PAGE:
5. Patients experience stress and vulnerability during the hospital stay, which can cause acquired post-hospital syndrome. Focus needs to be placed on this, the same as it is on transition of care.
- 12% of readmissions are clearly preventable. Root cause analysis should be done on those readmissions to identify specific care defects and develop interventions that will help prevent these defects from causing future readmissions. This level of analysis needs to be done using patients’ charts, not high level administrative data, as is being done currently.
- Episodes of care should be looked at as part of the continuum of care, rather than considering discharge as the end of an episode. Transition of care processes and continued follow through are essential.
- Continuity of care consists of and must focus on inpatient care, transition of care, and early outpatient follow-up.
- The data from two studies showed a small, but significant, association between readmissions and mortality rates. One study concluded that readmissions have no role in quality measure assessments. Readmissions, just like length of stay, should be considered a utilization measure, not a quality measure.
- HRRP should move from a limited number of specific targeted conditions to “all causes” for readmissions. This will allow further reductions for all other conditions and situations, including co-morbid, psychiatric, social, and environmental conditions.
- Medicare should continue to move to an outcome-based payment model, like those being developed in the Accountable Care Organizations (ACOs). Its goal is to move 90% of all fee-for-service payments to value-based programs or the bundled-payment initiatives by 2018.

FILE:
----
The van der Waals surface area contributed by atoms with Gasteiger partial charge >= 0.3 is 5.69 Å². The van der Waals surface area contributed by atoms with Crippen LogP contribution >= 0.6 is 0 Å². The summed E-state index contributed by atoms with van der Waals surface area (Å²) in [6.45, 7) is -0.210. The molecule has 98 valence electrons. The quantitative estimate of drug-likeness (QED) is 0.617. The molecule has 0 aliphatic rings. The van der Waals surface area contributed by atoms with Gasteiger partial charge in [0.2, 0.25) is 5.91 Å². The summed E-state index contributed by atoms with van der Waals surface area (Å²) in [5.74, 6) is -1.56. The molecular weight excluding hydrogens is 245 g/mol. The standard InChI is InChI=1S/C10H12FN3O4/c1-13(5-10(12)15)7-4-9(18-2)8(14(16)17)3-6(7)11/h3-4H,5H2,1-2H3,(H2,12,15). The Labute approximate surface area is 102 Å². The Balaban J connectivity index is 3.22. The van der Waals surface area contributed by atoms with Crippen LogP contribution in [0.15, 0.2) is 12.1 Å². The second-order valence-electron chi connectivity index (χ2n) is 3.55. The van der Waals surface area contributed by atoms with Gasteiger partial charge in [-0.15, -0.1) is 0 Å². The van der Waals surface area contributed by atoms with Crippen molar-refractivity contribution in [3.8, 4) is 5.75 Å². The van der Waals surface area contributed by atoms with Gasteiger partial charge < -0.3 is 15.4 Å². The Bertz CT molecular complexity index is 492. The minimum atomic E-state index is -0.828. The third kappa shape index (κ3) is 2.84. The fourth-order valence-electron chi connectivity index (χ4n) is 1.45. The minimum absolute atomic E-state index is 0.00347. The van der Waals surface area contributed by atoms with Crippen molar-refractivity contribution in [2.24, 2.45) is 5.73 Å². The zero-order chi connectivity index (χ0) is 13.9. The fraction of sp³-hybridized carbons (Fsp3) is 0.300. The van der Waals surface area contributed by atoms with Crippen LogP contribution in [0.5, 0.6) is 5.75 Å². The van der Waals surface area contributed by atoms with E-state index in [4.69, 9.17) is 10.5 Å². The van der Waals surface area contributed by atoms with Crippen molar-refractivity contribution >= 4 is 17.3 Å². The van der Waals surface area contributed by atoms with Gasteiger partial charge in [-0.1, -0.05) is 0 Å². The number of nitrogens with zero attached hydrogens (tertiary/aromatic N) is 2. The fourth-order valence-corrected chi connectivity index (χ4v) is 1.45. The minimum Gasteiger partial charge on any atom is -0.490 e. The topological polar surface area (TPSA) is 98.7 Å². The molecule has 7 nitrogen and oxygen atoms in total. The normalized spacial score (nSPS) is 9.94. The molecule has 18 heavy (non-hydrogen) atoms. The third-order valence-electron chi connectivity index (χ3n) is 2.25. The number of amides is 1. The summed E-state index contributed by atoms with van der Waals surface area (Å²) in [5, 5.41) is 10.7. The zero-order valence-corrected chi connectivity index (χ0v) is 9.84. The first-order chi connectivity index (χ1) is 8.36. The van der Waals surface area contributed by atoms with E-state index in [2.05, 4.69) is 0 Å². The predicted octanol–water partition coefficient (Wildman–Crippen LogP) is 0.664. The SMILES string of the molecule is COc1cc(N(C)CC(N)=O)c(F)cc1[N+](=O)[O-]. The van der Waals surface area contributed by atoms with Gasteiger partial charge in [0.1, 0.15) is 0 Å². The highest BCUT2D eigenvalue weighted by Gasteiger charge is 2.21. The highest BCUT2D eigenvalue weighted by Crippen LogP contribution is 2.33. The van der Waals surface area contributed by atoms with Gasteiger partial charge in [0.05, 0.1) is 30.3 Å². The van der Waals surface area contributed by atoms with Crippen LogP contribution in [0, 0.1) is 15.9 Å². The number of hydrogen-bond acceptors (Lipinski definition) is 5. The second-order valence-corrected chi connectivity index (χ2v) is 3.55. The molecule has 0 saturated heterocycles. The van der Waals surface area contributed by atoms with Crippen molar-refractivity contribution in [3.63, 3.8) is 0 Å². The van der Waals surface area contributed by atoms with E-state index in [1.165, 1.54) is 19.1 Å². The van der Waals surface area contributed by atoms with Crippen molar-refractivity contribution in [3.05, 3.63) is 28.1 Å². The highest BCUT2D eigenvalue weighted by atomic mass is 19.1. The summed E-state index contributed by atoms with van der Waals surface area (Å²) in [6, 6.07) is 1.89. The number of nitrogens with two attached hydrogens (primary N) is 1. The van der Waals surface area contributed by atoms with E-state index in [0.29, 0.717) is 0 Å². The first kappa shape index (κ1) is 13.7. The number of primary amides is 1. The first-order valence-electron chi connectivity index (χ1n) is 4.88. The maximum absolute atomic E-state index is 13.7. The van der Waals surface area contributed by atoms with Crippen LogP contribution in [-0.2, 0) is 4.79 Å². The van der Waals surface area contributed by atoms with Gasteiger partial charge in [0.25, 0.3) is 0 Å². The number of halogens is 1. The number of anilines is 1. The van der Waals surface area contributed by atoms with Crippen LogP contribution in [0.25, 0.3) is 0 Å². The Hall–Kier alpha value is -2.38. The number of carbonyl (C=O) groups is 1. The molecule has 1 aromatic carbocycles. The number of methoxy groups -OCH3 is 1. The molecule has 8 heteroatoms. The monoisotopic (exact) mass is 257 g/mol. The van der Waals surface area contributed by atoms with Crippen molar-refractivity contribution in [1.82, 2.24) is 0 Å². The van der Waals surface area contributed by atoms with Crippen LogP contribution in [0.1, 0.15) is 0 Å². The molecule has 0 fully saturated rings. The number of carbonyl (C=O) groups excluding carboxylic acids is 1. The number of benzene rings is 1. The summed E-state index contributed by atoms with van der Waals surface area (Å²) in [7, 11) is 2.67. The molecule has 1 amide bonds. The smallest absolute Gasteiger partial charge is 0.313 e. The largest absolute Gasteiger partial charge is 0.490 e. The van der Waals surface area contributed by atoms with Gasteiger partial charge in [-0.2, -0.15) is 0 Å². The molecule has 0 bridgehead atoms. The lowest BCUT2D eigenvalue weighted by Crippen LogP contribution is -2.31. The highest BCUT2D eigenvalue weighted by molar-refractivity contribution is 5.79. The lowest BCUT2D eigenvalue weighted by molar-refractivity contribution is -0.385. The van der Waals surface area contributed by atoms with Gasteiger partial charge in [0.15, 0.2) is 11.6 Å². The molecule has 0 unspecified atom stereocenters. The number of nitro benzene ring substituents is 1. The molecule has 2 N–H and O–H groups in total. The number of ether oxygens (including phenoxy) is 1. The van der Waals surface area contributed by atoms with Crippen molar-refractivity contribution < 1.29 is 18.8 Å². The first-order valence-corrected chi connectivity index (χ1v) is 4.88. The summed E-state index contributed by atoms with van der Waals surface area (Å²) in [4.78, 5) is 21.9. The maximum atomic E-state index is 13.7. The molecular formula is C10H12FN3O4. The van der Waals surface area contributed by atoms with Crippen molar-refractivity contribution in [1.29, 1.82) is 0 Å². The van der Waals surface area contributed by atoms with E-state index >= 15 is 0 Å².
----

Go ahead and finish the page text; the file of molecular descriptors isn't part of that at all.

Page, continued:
- The program needs to risk-adjust for socio-economic issues, however they need to be careful not to go so far as to mask disparities in care or penalize hospitals that care for these patients.
- Transitions of care and hospice services have been proven to be effective in reducing the needs for readmission.
- Different time frames or scored rankings should be considered rather than using a strict 30 day time frame. Readmissions occurring within the first week after discharge may be more significant and are likely to be because of poor care coordination or inaccurate assessment of discharge needs. Those occurring later in the 30 day period are more likely to occur because of the severity of the patient’s illness.
- Necessary and unnecessary readmissions should be looked at separately and in aggregate reports to identify potential preventable events.
- Technological tools should be increased to provide more clinical detail, which will lead to more targeted assessments of readmissions and better risk-adjustments.
- Successful programs, goals, strategies, best practices, and innovative approaches should continue to be shared within the healthcare community.
- Targeted processes and effective patient-centric interventions need to be developed to improve care and patient outcomes.
- Financial incentives need to be realigned to better reward providers.
- HRRP is a start. It validates the process is necessary and should be ongoing.
As you can see, reducing readmission rates is not a simple issue. HRRP has produced good results over the past 5 years and cost savings programs are definitely important, since our healthcare spending is extremely high. However, improving the quality of care and patient outcomes are just as critical and essential.
The focus going forward should be on rewarding organizations for improving quality and achieving optimal patient outcomes, rather than focusing on financial programs with penalties that also might provide some level of positive clinical outcomes.
It is extremely difficult to effect change in something as large as the Medicare system, yet HRRP has made significant advances over the past 7 years since it was created. It has proved to be a necessary complement to the IPPS-DRG system, but its goal now is to be a bridge to get from fee-for-service payments to value-based or bundled payment initiatives being developed in Accountable Care Organizations. We are ready for the next steps in this journey.
Next month we will look at readmission strategies that have proven to work in different organizations.